Two paintings by the Russian artist Zinaida Evgenievna Serebriakova, once considered destroyed in WWII, will be offered by Bonhams in the Russian Sale, taking place on the 30th May in London.
The two nude, allegorical figures are entitled 'Jurisprudence' and 'Flora' and both paintings are estimated to sell for £700,000900,000. Serebriakova was commissioned by the Belgian nobleman and philanthropist Baron de Brouwer to paint a series of murals in his villa in Belgium, on the French border.
Serebriakova was commissioned to show Baron de Brouwer's virtues through art and his taste for classical art lent itself to the artist's talent for painting the nude. At the time, it was rare for Russian artists to paint nudes, particularly for female artists. The four nudes Serebriakova painted had allegorical attributes that corresponded to the interests and talents of her patron: 'Jurisprudence', to represent his career as a lawyer; 'Flora', to illustrate his love of flowers, horticulture and plantations; 'Light', to acknowledge Baron de Brouwer's power in business, and 'Art', to represent his patronage of the arts.
Serebriakova sent photographs of the paintings to her brother, fellow artist Evgeniy Lansere, who responded to them enthusiastically: "I love them..You have exactly that which others around you do not an understanding of composition. The panels are excellent in the simplicity of their execution, completeness of shape, and so monumental and decorative. You completely understand the form of objects. Particularly difficult, I think, is the panel Jurisprudence... It is especially elegant and richly executed. In everything is simplicity and parsimony, so to speak, of decoration and attributes. I envy you your ease, your flexibility, and how broad and accomplished is your representation of the body."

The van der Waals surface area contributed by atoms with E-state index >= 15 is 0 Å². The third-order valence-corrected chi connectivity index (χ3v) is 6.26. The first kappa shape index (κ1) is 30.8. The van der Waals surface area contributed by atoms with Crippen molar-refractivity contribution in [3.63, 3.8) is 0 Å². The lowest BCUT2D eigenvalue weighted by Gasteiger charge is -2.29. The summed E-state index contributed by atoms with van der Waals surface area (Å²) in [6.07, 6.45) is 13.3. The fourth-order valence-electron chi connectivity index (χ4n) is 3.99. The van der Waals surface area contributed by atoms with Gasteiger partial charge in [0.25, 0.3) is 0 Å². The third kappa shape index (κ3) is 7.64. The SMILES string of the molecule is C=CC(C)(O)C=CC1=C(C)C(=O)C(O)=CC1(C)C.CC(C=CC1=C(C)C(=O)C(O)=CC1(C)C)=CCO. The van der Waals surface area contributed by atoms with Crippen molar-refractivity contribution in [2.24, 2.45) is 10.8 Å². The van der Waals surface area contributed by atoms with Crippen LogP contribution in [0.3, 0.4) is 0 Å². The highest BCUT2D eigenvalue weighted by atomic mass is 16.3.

Unfortunately Baron de Brouwer and his wife both died during the Second World War, after the panels were finished, and it was thought that his house had also been destroyed. The house however remained standing and changed ownership a number of times. The murals also remained untouched for over 70 years, although the owners thought they had been executed by an unknown Flemmish artist.
Sophie Hamilton, Head of the Russian Art Department comments, "We are honoured to be able to offer two rare and unusual works by the eminent artist Serebriakova. The fact that the paintings lay undiscovered for so many years and have only been seen once in public before, at The State Russian Museum in St Petersburg, has meant we have already received much interest from collectors and scholars of Serebriakova."
The two paintings will be exhibited on the 13th-17th May at the Triumph Gallery, 3/8, Ilyinka street, building 5, Moscow 109012
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